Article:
British Columbia

B.C. trangender woman challenges social media censorship with topless photos

Courtney Demone is capturing her transition with topless photos to see how long it will take before social media companies decide to censor her.

Courtney Demone is pushing companies like Facebook and Instagram to #freethenipple

Victoria resident Courtney Demone, a transgender woman, is capturing her transition with topless photos to see how long it will take before social media companies decide to censor her. (Rivkah Photography)

A transgender woman from Victoria, B.C. is testing the boundaries of social media censorship with a photo experiment showing topless photos of her transition.

Courtney Demone has only been on hormone replacement therapy for the past several months and her breasts haven't fully developed yet so she's been able to share topless photos of herself on social media. 

But, by next year, she'll have developed her female physique and she's waiting to see when her body will be "sexualised enough" to be censored.

Her online experiment — documenting her transition topless — will push the boundaries of companies, like Facebook and Instagram, which only allow photos of men's exposed nipples. 

Transgender woman Courtney Demone says since she's embraced her femininity, she's been subjected to unwelcome attention she never experienced as a man. (Rivkah Photography)

Demone wants her project to become a "conversation starter" about the double standard women face in society. 

"I just want people to start thinking about gender privilege — about how society treats women and men differently and I think this is a cool way to start that conversation," said Demone.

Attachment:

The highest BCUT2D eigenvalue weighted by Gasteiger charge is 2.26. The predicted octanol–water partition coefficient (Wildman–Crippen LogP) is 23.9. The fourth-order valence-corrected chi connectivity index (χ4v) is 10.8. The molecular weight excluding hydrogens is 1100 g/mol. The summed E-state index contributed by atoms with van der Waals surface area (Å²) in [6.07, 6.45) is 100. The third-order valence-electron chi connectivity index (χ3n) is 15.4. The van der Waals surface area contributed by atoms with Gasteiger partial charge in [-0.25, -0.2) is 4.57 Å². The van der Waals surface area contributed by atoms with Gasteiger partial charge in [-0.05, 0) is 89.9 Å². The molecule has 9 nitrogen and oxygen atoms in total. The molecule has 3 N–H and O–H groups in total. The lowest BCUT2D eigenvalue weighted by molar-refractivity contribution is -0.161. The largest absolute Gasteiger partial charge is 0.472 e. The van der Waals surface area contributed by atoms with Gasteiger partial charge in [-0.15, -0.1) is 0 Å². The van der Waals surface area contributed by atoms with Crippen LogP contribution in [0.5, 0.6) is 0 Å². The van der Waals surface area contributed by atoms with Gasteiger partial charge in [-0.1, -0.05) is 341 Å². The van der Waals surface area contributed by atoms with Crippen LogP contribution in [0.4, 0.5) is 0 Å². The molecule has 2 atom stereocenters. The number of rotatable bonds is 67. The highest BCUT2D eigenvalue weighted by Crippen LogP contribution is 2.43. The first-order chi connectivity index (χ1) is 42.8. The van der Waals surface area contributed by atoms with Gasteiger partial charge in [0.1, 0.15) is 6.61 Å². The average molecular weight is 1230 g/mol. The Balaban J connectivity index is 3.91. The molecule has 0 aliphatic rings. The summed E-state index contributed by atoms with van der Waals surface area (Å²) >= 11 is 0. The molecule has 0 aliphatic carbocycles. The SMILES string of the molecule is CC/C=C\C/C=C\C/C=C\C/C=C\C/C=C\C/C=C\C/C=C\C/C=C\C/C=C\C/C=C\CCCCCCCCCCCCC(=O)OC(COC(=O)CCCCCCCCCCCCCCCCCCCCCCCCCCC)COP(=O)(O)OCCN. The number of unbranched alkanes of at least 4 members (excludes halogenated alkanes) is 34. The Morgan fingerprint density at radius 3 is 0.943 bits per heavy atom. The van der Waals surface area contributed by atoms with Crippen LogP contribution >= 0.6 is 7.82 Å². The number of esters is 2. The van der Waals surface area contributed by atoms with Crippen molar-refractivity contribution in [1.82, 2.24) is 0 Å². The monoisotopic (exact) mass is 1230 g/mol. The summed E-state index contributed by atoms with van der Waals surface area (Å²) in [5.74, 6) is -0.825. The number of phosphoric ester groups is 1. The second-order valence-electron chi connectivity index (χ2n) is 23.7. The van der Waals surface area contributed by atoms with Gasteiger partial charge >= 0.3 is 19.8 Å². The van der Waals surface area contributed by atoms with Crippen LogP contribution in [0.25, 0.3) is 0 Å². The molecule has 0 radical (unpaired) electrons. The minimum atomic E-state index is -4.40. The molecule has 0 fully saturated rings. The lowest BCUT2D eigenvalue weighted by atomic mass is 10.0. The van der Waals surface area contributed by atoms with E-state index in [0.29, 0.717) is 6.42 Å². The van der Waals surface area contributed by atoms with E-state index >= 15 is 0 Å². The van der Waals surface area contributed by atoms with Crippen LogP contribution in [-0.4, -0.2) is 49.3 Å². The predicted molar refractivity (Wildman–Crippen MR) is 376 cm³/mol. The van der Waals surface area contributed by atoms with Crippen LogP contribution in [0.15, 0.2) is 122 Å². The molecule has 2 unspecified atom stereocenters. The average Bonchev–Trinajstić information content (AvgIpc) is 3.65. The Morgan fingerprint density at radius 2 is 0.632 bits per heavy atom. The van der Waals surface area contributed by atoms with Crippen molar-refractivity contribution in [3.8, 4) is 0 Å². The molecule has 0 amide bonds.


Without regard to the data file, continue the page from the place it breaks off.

The writer has been sharing her journey on a weekly basis online both in print with fellow co-author Cynthia Williams and through visuals using the tags #DoIHaveBoobsNow and #FreeAllBodies.

In an interview with CBC, she recalled how embracing her femininity has led to unwelcome attention. She felt the "privileges" she once held as a man start to erode.

"As a woman I get harassed on the street a lot more ... there's a lot more people willing to comment on my appearance and make suggestions towards my appearance," said Demone. "That didn't really happen when I was read as a man."

Celebrities like Miley Cyrus, and models Cara Delevigne and Chrissy Teigen have routinely spoken out about the double standard when it comes women's bodies through the online campaign #freethenipple.

Demone, though, wants to take that a step further and open the discussion to women and transgender men who don't have a stereotypical female body. 

As Demone's project picks up steam, she knows she will stimulate more conversation but remains cautiously optimistic about changing the landscape of social media.

"It would be cool if changes to Facebook and Instagram's policies happen but I don't have any illusions that we're going to be big enough to actually poke the bear in that situation."